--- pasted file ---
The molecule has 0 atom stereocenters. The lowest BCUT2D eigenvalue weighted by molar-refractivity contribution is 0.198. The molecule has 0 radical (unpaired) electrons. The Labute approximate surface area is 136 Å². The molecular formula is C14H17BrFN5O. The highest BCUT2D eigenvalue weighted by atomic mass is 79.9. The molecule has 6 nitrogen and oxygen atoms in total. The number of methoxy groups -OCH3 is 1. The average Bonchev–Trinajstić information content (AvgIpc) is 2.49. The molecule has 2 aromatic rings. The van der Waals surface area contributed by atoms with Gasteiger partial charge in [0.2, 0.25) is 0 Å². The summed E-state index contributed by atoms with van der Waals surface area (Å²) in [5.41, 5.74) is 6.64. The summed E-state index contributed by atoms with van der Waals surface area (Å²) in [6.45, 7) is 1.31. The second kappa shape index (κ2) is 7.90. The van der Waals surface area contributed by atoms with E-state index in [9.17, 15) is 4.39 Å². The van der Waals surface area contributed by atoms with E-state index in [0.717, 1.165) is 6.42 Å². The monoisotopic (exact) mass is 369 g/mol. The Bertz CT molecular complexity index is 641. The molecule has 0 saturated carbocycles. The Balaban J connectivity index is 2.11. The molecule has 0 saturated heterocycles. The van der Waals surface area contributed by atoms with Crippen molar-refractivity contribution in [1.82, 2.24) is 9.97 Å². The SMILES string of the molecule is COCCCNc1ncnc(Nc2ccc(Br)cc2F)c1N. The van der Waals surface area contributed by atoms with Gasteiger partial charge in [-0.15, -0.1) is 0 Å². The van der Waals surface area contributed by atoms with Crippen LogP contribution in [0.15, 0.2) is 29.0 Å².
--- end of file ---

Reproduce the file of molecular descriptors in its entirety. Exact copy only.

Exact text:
The molecule has 0 atom stereocenters. The lowest BCUT2D eigenvalue weighted by molar-refractivity contribution is 0.198. The molecule has 0 radical (unpaired) electrons. The Labute approximate surface area is 136 Å². The molecular formula is C14H17BrFN5O. The highest BCUT2D eigenvalue weighted by atomic mass is 79.9. The molecule has 6 nitrogen and oxygen atoms in total. The number of methoxy groups -OCH3 is 1. The average Bonchev–Trinajstić information content (AvgIpc) is 2.49. The molecule has 2 aromatic rings. The van der Waals surface area contributed by atoms with Gasteiger partial charge in [0.2, 0.25) is 0 Å². The summed E-state index contributed by atoms with van der Waals surface area (Å²) in [5.41, 5.74) is 6.64. The summed E-state index contributed by atoms with van der Waals surface area (Å²) in [6.45, 7) is 1.31. The second kappa shape index (κ2) is 7.90. The van der Waals surface area contributed by atoms with E-state index in [9.17, 15) is 4.39 Å². The van der Waals surface area contributed by atoms with E-state index in [0.717, 1.165) is 6.42 Å². The monoisotopic (exact) mass is 369 g/mol. The Bertz CT molecular complexity index is 641. The molecule has 0 saturated carbocycles. The Balaban J connectivity index is 2.11. The molecule has 0 saturated heterocycles. The van der Waals surface area contributed by atoms with Crippen molar-refractivity contribution in [1.82, 2.24) is 9.97 Å². The SMILES string of the molecule is COCCCNc1ncnc(Nc2ccc(Br)cc2F)c1N. The van der Waals surface area contributed by atoms with Gasteiger partial charge in [-0.15, -0.1) is 0 Å². The van der Waals surface area contributed by atoms with Crippen LogP contribution in [0.15, 0.2) is 29.0 Å².